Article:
A Queensland offender with a long history of sexually abusing women has been granted bail in Brisbane after being accused of stalking a teenager.

A serial sex offender accused of stalking a 17-year-old girl will walk free from prison after he was granted bail.

Kenneth Herbert Clarke, who has a long history of sexually abusing women, was charged in June with stalking a young woman at a shopping centre in Ipswich, west of Brisbane.

The stalking is alleged to have occurred over several months from around Christmas 2013 while Clarke was under a strict supervision order.

It’s alleged the serial offender engaged the girl in unwanted conversations, at one stage having daily contact with her which tapered off over subsequent months.

There is no allegation he sexually assaulted her.

Clarke was released from prison in 2011 after serving seven years behind bars for repeatedly raping a 38-year-old woman.

His history of crimes against women and girls dates back to 1980. It includes convictions for sexually assaulting a woman, abusing a ten-year-old girl and indecently dealing with a five-year-old girl.

Defence barrister Scott Neaves argued Clarke should be granted bail, saying he didn’t persist with the conversations when he became aware they weren’t wanted.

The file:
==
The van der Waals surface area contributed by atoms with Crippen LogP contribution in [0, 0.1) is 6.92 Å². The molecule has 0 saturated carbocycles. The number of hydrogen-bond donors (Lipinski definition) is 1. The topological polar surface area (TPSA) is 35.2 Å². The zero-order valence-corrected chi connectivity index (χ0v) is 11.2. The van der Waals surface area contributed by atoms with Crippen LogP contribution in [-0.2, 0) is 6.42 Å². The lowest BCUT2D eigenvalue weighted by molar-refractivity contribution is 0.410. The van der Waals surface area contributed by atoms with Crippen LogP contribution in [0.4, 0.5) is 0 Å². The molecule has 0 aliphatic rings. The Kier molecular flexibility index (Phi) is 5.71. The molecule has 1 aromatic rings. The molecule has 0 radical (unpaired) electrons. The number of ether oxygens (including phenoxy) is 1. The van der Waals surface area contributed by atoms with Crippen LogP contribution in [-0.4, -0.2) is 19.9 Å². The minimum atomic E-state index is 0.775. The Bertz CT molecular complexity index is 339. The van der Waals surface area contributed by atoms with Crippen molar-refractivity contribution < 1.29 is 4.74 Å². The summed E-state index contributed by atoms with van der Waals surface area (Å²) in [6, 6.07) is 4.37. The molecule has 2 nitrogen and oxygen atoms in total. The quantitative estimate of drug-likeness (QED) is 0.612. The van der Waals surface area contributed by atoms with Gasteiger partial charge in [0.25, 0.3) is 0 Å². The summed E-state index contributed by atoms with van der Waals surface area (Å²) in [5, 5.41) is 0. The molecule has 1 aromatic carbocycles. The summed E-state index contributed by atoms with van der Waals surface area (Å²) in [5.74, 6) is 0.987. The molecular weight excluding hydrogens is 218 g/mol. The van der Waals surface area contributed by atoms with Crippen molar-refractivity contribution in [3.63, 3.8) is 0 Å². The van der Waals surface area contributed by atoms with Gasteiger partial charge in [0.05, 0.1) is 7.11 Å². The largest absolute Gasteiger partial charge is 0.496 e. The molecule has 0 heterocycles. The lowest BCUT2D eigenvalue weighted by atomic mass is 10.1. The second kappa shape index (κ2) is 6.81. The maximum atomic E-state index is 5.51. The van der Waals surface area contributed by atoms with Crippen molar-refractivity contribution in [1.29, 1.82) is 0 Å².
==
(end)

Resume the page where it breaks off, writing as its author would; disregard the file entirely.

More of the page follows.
Mr Neaves said Clarke would live in transitional accommodation at Wacol in Brisbane’s southwest if he was released.

Crown prosecutor Amanda Robinson said while the charge was at the lower end of the stalking scale, Clarke’s “deplorable” criminal history meant he should stay behind bars.

“His criminal history is simply so bad that the risk of reoffending can’t be addressed,” she said.

Ms Robinson said Queensland Corrective Services had indicated they would increase Clarke’s psychological treatment and their monitoring of him if he was released.

Justice Peter Lyons said the allegations were troubling but he intended to grant bail after taking into account the conditions of Clarke’s supervision order, which include that he live in controlled accommodation, undergo counselling and avoid unsupervised contact with women under 16.

“It seems to me that the risk of reoffending is likely to be adequately managed,” Justice Lyons said.